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Will Chinese Australians take the moral high ground, again?

By Chek Ling - posted Tuesday, 10 October 2023

In 1888 Lowe Kong Meng, Cheong Cheok Hong and Louis Ah Moy took the moral high ground in The Chinese Question booklet. They were ignored, of course. It was the time.

A century later, in 1998, the Queensland Chinese Forum denounced the Queensland Liberal Party for its decision to preference Pauline Hanson One Nation Party at the forthcoming State Elections. Our media release pointed out the moral failure of the Liberal Party – abandoning liberal values for short term political gain – and encouraged all Chinese Australians to withdraw support from the Libs. It was a historical moment – we spoke up, on principle and on moral grounds. The next evening the Liberal Party President wanted us to issue a joint media release to say that it was all a misunderstanding on our part! We refused. Subsequently the Libs lost 11 seats and with that the mandate to govern, for some years to come. But at the time the Chinese votes were far too few to have made a difference.

Now in 2023, the Chinese are 5% of the population. We are said to have flipped a few seats from the unlovable Morrison government in the 2022 Federal Elections.


In his NO calculus Peter Dutton seems to have taken the same politically expedient route as the Queensland Liberal Party had done in 1998. The Libs knew then that the small number of Chinese and Vietnamese votes in Queensland would not make any difference at the ballot box. In 2023, the calculus seems to have been that a referendum not supported by both sides of the Parliament would have little chance of succeeding. Dan Tehan, Shadow Minister for Immigration and Citizenship, recently more or less leaked that calculus on ABC Q&A. Plumping for NO could transpire to be the only chance for Dutton, handed the poisoned chalice, to land a body blow on his opponent, Prime Minister Albanese, before the next Federal Elections in 2025.

But will the Chinese take the moral high ground on 14th October, to allow the heirs of the original inhabitants of this land a gentle voice towards the restitution of past injustices inflicted upon them? And allow them a chance to choose their paths to a better future?

The signs are not great. There is a bright spark in Victoria, though. Two Chinese organisations have publicly promoted YES – the Chinese Museum and CCCAV. Elsewhere it is a becalmed tepid sea.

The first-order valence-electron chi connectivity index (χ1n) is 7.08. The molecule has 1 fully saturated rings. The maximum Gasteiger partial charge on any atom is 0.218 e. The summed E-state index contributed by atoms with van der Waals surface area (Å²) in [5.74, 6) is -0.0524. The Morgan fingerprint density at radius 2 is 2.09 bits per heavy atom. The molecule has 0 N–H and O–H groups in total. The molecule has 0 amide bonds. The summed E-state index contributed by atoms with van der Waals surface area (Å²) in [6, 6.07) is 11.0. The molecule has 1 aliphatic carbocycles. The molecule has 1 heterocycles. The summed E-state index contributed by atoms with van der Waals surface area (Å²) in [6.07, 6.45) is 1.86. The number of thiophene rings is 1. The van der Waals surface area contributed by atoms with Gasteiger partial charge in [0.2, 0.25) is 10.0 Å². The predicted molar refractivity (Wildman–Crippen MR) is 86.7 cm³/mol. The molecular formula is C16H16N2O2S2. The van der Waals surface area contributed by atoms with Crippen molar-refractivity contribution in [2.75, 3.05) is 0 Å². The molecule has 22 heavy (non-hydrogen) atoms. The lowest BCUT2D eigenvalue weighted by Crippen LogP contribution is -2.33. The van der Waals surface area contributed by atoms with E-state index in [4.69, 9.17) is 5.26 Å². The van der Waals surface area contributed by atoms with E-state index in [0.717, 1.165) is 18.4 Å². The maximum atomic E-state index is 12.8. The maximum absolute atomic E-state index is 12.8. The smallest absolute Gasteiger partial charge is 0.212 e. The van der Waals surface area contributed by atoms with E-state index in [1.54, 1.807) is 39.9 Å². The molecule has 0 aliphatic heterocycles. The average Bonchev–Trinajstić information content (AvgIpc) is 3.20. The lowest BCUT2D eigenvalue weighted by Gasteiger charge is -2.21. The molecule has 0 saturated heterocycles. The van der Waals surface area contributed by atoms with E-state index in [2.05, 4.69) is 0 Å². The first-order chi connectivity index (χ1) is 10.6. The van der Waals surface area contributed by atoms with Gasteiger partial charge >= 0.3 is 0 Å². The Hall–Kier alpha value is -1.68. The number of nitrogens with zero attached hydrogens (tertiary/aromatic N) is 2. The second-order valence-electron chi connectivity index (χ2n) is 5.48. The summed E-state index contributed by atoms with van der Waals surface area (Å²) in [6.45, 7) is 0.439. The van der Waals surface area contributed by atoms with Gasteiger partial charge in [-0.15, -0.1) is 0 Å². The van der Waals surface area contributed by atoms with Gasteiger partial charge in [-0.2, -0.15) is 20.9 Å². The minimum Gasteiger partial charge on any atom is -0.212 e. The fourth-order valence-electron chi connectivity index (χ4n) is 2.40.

Are too many latter-day Chinese Aussies still afflicted with the middleman mentality?

In 1984, at the height of Blainey's campaign against Asian immigration, a Malaya-born Chinese doctor rang me from his Gold Coast residence one Sunday afternoon: "You know, Blainey's right. We don't want too many Asians coming here. They would drag down our status!"

I hope Chinese Australians today would feel much more confident about standing up for what is morally right, in this, the homeland of their heirs.


Back in 1984 the huayi, born and bred in the ex-colonies of South East Asia, who constituted most of the Chinese in Australia, were often ambivalent about their place in Oz, despite the umbrella of multiculturalism, and despite their material and professional status. You see, their forbears did so well as compradors to the White colonial masters in Malaya and elsewhere. Hear no evil, do no evil, speak no evil! That epigenetic heritage of the "colonised mind" must be so hard to overcome.

The huayi now constitute barely half of the Chinese Aussies. And in between times, their children have largely discarded the colonial baggage that their parents brought with them from Asia.

Therein I see a glimmer of hope.

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This article was first published in Pearls and Irritations.

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About the Author

Chek Ling arrived in Melbourne in 1962 to study engineering, under the Colombo Plan, from the then British Colony of Sarawak, now part of Malaysia. Decades later, the anti-Asian episodes fomented by Blainey and later Hanson turned him into a mature age activist.

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